A couple of weeks ago, I asked about how personal a professional communicator should get in a blog. I started thinking about that when I got involved in a dispute with the Town of Carrboro not long ago. I used my blog to draw attention to the dispute and I used my personal Web site to mobilize people to lobby the town on my behalf.
While I was doing this, I did my best to remain professional, to not let out the emotions that came with being personally involved. But I wondered all the while if what I was doing was ethical. It raised a couple of questions for me: How should professionals use personal blogs – especially communicators? How could my blogging affect my job search? After beginning my career, could my past blogs affect stakeholders’ perceptions of me and the organization I represent?
So I researched for a while and found out this has been an issue in an important communication field – journalism. Chez Pazienza was a producer for CNN who started a blog, Deus Ex Malcontent, in 2006. He got a lot of hits and was picked up by a few sites, including the Huffington Post. CNN found out about his blog in 2008 and fired him, citing a policy forbidding employees from writing for outlets other than CNN.
Other media organizations have more elaborate policies. The Los Angeles Times and the Chicago Tribune require that reporters have their blogs approved by editors to prevent conflicts of interest. New York Times reporters aren’t allowed to blog about anything they cover professionally. Spokane’s Statesman-Review requests that employees “not blog about anything that would surprise editors or colleagues.” (see Kevin Rector’s article, “Murky Boundaries” in the American Journalism Review”)
It’s notable that these organizations have policies in place, but I find it interesting how little they really say. It’s a hint that news organizations have yet to realize just how much of an effect a reporter’s online presence has on his or her credibility. The regulations are vague, allowing leaders to adapt interpretation as they learn more about a new medium.
I’ve asked a couple of PR firms about their blogging policies for employees and they’re similarly vague but a lot more hands-off. Raleigh-based French | West | Vaughan (FWV) has a pretty simple but open policy. Aside from a restriction against revealing confidential or proprietary information, there’s not much there. Employees have to “prominently disclaim” any connection between their views and those of the agency. They are also expected to be transparent if they blog on behalf of a client, revealing their ties with FWV and the client.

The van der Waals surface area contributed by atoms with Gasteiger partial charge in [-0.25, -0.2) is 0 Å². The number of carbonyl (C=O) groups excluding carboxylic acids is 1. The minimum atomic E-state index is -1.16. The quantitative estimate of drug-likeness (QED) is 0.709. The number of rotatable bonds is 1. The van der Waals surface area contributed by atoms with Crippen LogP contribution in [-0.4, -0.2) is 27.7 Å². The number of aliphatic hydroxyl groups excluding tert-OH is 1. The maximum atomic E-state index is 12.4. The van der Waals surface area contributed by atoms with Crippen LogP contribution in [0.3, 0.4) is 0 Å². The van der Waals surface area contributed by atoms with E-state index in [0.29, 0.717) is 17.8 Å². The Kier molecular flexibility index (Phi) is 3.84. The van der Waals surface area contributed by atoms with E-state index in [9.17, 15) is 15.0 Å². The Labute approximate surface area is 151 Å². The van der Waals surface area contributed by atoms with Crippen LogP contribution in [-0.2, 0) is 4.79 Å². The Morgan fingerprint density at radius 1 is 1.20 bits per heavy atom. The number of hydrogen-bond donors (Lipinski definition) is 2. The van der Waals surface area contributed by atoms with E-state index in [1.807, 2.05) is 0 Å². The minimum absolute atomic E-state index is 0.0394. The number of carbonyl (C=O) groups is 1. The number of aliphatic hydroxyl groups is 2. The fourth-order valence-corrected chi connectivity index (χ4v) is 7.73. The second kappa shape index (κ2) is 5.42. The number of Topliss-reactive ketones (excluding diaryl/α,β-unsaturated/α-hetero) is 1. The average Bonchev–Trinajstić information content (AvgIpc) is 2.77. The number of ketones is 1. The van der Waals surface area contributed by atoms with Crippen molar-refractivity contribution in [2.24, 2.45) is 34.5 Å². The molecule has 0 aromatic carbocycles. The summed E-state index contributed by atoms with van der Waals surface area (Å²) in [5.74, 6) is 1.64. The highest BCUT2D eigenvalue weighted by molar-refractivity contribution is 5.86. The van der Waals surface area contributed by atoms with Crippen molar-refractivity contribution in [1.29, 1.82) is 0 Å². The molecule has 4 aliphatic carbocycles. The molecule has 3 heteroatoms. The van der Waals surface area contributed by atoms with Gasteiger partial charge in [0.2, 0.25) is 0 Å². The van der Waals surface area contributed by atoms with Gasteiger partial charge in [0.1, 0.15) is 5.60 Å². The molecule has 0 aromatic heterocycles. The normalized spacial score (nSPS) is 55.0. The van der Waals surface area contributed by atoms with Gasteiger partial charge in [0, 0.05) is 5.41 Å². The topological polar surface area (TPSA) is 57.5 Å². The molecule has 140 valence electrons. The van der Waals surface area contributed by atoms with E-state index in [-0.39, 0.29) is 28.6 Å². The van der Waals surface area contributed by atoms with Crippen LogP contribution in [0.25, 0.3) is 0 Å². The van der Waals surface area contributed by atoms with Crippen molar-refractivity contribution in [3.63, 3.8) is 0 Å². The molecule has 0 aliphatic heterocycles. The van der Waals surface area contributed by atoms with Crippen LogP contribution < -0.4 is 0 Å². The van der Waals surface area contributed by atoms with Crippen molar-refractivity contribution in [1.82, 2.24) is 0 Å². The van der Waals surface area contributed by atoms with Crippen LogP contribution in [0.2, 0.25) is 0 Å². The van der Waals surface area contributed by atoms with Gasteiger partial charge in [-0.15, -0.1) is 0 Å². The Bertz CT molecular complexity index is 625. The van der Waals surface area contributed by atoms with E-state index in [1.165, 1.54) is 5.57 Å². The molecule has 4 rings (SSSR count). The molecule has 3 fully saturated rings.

Capstrat, another Raleigh based PR firm, has an even less stringent policy. They expect their employees simply to “use good judgment.”
So, from this limited sample of PR firms, it looks like PR professionals have more leeway in posting opinions to the Internet. Why? Probably because people expect a level of objectivity and disconnectedness from reporters that they don’t expect from PR people.
So what should be avoided on a blog personal blog? Jim Hazen, Capstrat’s web analytics guru, says, “the goal of the personal blog is to develop credibility that extends into the professional realm.” Blogging about events and issues within your field will certainly help you get noticed and can establish your position as a thought leader. Or as an idiot…
But Hazen and others also point out that letting your personality show in a blog is important too. Just because you want your blog to be professional doesn’t mean you can’t write about a family trip to Oregon or, say, swimming in the river that borders China and North Korea.
Which ties it back to my question, and my blog. There were certainly things I wanted to say in my Carrboro dispute that I held back from the Internet. There are likely things I said that other people looking at (and for) careers in communication would not have posted. Fair enough. Using my blog and Web site didn’t bring me victory in my dispute, but it did generate a good amount of emails being sent to the town’s leadership. I think this is more a strength than a liability.
The thing to remember is that everything I’ve said here and everything that has been said elsewhere is subjective. It’s all open to interpretation. If you’re looking to write start a personal blog, write what you are comfortable writing and let it sit for a day. If you’re still comfortable posting it a day later, post it. But be professional – however you define that word.
There’s a lot more that could be written on this and it’s a topic worth revisiting in the future. In the interest of brevity, I’m going to leave it here for now.